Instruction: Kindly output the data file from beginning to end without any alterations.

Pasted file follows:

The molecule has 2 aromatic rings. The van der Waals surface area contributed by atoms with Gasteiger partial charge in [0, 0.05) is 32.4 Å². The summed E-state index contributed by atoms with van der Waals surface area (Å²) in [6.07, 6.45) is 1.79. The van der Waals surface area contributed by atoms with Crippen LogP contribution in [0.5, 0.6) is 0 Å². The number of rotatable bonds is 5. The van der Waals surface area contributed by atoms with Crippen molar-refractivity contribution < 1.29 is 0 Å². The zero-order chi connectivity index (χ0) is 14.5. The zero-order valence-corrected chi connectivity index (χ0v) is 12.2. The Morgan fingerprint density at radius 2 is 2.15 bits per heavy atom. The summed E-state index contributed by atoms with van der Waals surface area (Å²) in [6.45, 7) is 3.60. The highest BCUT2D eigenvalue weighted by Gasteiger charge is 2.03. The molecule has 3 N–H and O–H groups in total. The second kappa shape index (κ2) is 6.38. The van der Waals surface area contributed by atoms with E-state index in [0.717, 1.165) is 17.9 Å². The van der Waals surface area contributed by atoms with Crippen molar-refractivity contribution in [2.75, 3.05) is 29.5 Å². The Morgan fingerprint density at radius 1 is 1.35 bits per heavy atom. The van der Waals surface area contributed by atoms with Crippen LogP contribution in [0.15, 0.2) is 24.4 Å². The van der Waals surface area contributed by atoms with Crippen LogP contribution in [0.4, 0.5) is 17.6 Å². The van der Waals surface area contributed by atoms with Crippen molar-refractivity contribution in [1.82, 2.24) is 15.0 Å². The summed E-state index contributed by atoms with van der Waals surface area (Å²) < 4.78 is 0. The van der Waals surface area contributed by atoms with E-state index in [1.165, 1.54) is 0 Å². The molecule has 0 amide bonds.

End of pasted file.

The molecule has 2 aromatic rings. The van der Waals surface area contributed by atoms with Gasteiger partial charge in [0, 0.05) is 32.4 Å². The summed E-state index contributed by atoms with van der Waals surface area (Å²) in [6.07, 6.45) is 1.79. The van der Waals surface area contributed by atoms with Crippen LogP contribution in [0.5, 0.6) is 0 Å². The number of rotatable bonds is 5. The van der Waals surface area contributed by atoms with Crippen molar-refractivity contribution < 1.29 is 0 Å². The zero-order chi connectivity index (χ0) is 14.5. The zero-order valence-corrected chi connectivity index (χ0v) is 12.2. The Morgan fingerprint density at radius 2 is 2.15 bits per heavy atom. The summed E-state index contributed by atoms with van der Waals surface area (Å²) in [6.45, 7) is 3.60. The highest BCUT2D eigenvalue weighted by Gasteiger charge is 2.03. The molecule has 3 N–H and O–H groups in total. The second kappa shape index (κ2) is 6.38. The van der Waals surface area contributed by atoms with E-state index in [0.717, 1.165) is 17.9 Å². The van der Waals surface area contributed by atoms with Crippen molar-refractivity contribution in [2.75, 3.05) is 29.5 Å². The Morgan fingerprint density at radius 1 is 1.35 bits per heavy atom. The van der Waals surface area contributed by atoms with Crippen LogP contribution in [0.15, 0.2) is 24.4 Å². The van der Waals surface area contributed by atoms with Crippen LogP contribution in [0.4, 0.5) is 17.6 Å². The van der Waals surface area contributed by atoms with Crippen molar-refractivity contribution in [1.82, 2.24) is 15.0 Å². The summed E-state index contributed by atoms with van der Waals surface area (Å²) < 4.78 is 0. The van der Waals surface area contributed by atoms with E-state index in [1.165, 1.54) is 0 Å². The molecule has 0 amide bonds.